Famous for its modern architecture, nightlife, and hearty street food. Osaka is Japan’s kitchen, renowned for dishes like takoyaki (octopus balls) and okonomiyaki (savory pancakes). The city’s vibrant atmosphere is infectious, especially in areas like Dotonbori, known for its neon lights and lively entertainment. Explore Osaka Castle and the Umeda Sky Building for panoramic views. Universal Studios Japan is also a must-visit for theme park enthusiasts.


Offers beautiful landscapes, hot springs, and excellent skiing in winter. Hokkaido is a nature lover’s paradise, with stunning national parks like Shiretoko and Daisetsuzan. In winter, the region transforms into a winter wonderland, perfect for skiing and snowboarding in Niseko. Don’t miss the Sapporo Snow Festival, where intricate ice sculptures line the streets. In summer, fields of lavender bloom in Furano, creating picturesque scenery.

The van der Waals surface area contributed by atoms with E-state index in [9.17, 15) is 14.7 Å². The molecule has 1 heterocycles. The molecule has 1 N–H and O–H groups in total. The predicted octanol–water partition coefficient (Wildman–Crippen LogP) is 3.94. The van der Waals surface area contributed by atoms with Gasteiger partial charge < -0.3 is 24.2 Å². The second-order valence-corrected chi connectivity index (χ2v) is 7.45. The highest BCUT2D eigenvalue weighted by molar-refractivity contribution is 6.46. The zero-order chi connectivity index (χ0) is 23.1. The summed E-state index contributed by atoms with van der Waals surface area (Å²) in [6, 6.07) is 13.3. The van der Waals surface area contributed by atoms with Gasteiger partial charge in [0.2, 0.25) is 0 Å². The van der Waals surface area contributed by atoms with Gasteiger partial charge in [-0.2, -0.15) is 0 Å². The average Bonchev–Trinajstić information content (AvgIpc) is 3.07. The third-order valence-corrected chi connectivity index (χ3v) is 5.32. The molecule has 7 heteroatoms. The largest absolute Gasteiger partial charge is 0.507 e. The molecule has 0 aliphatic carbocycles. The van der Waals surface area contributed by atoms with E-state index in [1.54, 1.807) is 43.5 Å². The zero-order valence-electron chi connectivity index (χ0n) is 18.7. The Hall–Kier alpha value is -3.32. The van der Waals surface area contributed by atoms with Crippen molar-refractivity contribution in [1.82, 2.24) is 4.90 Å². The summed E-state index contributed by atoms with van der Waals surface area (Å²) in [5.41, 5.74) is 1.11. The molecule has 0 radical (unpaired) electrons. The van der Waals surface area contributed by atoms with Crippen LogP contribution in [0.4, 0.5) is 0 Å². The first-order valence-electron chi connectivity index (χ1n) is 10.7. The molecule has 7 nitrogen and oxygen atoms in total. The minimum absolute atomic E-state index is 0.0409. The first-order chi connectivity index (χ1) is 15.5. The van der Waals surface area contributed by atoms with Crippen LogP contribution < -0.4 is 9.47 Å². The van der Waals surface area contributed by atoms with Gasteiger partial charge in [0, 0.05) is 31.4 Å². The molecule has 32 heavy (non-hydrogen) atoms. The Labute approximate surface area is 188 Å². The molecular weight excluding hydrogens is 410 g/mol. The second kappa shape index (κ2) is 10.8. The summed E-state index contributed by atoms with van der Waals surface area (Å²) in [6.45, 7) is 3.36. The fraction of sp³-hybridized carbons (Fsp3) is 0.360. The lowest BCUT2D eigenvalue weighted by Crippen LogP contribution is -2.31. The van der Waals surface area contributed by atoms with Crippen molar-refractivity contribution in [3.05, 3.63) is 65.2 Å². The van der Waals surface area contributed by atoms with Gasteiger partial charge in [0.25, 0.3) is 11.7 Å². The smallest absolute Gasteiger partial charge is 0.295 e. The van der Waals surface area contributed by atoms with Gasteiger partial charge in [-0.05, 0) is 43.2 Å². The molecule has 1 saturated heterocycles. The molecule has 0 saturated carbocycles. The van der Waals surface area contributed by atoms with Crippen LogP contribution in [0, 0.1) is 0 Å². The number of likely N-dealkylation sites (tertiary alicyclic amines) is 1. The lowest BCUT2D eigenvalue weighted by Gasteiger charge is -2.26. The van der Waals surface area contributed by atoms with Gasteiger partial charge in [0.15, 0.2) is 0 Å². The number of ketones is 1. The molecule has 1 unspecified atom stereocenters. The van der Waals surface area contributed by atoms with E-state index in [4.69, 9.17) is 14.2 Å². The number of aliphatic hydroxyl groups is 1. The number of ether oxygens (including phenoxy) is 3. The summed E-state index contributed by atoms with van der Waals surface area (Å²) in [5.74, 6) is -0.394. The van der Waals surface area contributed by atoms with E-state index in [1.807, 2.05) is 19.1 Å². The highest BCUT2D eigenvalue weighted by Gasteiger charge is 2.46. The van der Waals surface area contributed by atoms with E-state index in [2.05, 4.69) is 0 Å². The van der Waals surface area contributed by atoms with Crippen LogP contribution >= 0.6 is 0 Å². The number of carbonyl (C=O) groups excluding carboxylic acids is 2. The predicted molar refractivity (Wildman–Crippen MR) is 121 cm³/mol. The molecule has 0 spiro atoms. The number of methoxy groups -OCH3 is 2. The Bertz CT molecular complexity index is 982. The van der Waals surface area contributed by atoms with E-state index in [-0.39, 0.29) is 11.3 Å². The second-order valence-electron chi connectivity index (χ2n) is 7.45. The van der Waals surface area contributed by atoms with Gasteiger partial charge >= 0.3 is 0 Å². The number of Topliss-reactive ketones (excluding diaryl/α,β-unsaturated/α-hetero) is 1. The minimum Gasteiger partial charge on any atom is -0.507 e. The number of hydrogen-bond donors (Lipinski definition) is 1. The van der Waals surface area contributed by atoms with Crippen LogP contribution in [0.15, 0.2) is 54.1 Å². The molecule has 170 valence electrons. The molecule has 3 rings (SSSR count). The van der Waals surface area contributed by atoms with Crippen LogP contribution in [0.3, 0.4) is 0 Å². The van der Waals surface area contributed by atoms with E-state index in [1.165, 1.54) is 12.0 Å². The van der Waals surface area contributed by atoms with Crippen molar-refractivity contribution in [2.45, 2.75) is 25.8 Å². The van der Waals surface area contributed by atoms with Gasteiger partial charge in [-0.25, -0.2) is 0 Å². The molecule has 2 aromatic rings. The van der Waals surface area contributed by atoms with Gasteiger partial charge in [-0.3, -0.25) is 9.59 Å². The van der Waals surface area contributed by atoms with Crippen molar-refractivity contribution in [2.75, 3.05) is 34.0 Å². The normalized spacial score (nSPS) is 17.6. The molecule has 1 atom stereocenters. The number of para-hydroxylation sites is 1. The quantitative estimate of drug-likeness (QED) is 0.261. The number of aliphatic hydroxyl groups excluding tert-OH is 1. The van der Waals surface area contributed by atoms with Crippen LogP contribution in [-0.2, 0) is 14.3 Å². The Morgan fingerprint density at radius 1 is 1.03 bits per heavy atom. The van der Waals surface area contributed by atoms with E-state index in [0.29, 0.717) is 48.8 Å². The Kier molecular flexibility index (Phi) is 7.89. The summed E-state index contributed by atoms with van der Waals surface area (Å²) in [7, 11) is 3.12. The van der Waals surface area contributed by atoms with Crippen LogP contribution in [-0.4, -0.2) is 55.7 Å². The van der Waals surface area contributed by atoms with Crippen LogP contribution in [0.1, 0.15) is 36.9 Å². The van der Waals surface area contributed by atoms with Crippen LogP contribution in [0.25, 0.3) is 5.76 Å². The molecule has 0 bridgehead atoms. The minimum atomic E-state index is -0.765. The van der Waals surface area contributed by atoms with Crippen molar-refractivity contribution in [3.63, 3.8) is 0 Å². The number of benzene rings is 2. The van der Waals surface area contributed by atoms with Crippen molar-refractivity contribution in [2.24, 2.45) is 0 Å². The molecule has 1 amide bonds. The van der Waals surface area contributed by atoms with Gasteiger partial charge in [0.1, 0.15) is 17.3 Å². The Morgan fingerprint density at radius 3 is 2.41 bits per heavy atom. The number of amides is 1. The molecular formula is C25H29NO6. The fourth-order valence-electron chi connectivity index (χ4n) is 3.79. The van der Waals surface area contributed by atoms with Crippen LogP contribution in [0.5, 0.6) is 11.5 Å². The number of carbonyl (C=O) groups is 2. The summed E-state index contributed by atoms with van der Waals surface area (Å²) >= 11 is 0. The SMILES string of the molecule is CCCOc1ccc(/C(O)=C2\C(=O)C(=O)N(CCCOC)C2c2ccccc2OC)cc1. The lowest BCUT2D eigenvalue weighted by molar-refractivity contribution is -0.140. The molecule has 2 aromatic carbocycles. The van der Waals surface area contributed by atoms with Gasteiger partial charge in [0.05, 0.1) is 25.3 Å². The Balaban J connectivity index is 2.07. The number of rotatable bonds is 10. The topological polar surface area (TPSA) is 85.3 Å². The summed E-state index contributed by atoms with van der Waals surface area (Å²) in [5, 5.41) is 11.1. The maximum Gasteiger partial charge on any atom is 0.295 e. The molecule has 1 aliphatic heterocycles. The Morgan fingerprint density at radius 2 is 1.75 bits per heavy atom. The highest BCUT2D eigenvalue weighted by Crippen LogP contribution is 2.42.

Known for its tropical climate, beautiful beaches, and distinct culture. Okinawa is a perfect getaway for those seeking sun, sea, and sand. The island’s unique Ryukyu heritage is evident in its music, dance, and cuisine. Visit Shuri Castle, a UNESCO World Heritage site, and explore the vibrant Makishi Public Market. Okinawa is also famous for its coral reefs, making it a fantastic destination for snorkelling and diving.

Learn Basic Japanese Phrases

While many Japanese people speak some English, especially in major cities, knowing a few basic phrases can enhance your travel experience. Here are a few essentials:

Hello, Konnichiwa (こんにちは) – Use this greeting anytime throughout the day.

Thank you: Arigatou gozaimasu (ありがとうございます) – A polite way to express gratitude.